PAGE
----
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Tree Surveys on Development Sites - Guidance for Developers

Where there are proposals to develop land and there are trees of amenity value that may be affected it is often necessary to request developers to carry out a tree survey. This is to help us to make a well-informed decision about the proposed development and its likely impact on the trees.

Guidance on such surveys is given by the British Standard Guide for Trees in Relation to Construction: BS 5837:2005. The following is a summary of the information required to comply with the Standard.

Tree Survey to include:



  • Location and species of all trees over 75mm stem diameter measured at 1.5m above ground level, plus any smaller specimens of particular interest or potential value.
  • Location of other arboricultural features such as shrub masses and hedges.
  • Location of features such as existing and proposed buildings, services, streams etc.
  • Spot heights of ground levels throughout the site as a basis for avoiding changes in soil levels around retained trees.
  • Location of trees on adjacent land that may be affected by the proposed development or that may be of relevance to it.
  • The height of each tree.
  • Its trunk diameter at 1.5m above ground level.
  • Its age class.
  • Its crown spread (including its spread in each direction if it is asymmetric).
  • Its health, condition and vigour.
  • Its life expectancy.
  • Any structural defects.
  • Its size and form.
  • Its suitability within the context of the proposed development.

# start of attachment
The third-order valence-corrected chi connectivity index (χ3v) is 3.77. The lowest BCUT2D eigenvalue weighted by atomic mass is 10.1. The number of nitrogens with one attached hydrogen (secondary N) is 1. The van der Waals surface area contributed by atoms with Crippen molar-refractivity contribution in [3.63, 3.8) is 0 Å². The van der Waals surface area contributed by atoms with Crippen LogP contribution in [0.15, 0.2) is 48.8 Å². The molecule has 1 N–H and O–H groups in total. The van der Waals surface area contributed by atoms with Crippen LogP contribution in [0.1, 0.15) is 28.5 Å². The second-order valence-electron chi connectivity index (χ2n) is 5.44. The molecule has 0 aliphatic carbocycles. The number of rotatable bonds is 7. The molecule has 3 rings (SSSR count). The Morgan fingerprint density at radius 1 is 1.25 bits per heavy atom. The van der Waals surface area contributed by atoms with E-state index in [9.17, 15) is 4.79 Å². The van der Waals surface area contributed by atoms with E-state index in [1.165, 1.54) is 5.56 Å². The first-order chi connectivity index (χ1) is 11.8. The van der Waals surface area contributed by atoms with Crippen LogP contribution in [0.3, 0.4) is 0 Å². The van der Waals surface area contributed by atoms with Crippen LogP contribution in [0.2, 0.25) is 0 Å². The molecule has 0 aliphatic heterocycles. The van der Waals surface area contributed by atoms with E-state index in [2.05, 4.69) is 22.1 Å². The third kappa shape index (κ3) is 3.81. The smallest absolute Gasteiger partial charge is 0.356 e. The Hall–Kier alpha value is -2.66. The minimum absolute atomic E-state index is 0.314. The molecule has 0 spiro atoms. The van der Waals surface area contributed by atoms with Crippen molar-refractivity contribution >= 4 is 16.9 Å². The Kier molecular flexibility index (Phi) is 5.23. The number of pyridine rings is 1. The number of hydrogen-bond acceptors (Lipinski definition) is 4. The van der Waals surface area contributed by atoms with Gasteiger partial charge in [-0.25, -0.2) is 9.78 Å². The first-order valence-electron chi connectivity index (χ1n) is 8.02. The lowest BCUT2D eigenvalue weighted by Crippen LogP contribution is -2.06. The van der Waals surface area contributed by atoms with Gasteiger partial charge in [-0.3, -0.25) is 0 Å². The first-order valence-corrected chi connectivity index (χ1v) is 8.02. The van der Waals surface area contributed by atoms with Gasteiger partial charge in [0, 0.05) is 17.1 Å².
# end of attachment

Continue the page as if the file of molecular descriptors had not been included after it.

The condition of all trees included in the survey should be assessed by a person experienced and competent in arboriculture.




The tree survey and assessment should lead to the categorisation of all the trees on the site into one of the following categories:

  • Retention most desirable (high category).
  • Retention desirable (moderate category).
  • Could be retained (low category).
  • Should be removed (fell category).

The information provided by the survey will help us to ensure the retention of valuable trees for the benefit of all. It will also be used to avoid situations where trees intended to be retained are lost as a result of damage during construction or because of other conflicts with built development.

Tree Protection Plan and Arboricultural Method Statement

Once trees have been identified for retention, further details will be required to show how they will be physically protected prior to, during, and post construction.

A scaled plan will be required showing all retained trees, their corresponding Root Protection Areas (as per BS 5837:2005) and the location and specification of protection barriers outside these protected areas.

The scaled plan should also include the proposed location of all plant and materials, storage, service and drainage runs, roads and driveways, existing and proposed new accesses and any other surface or underground features that may affect trees on the site.

For larger and more complicated sites, an accompanying Arboricultural Method Statement detailing all tree protection methodology, specifications and timings will be required.

For further details on tree protection please refer to BS 5837:2005 or contact the Council's Arboricultural Officer.

Contact Details

The Arboricultural Officer, Planning Policy & Heritage, The Guildhall, St Giles Square, Northampton NN1 1DE
Tel: 0300 330 7000
Email [email protected]

Return to Trees - Introduction Page

Date last reviewed: 23/04/2013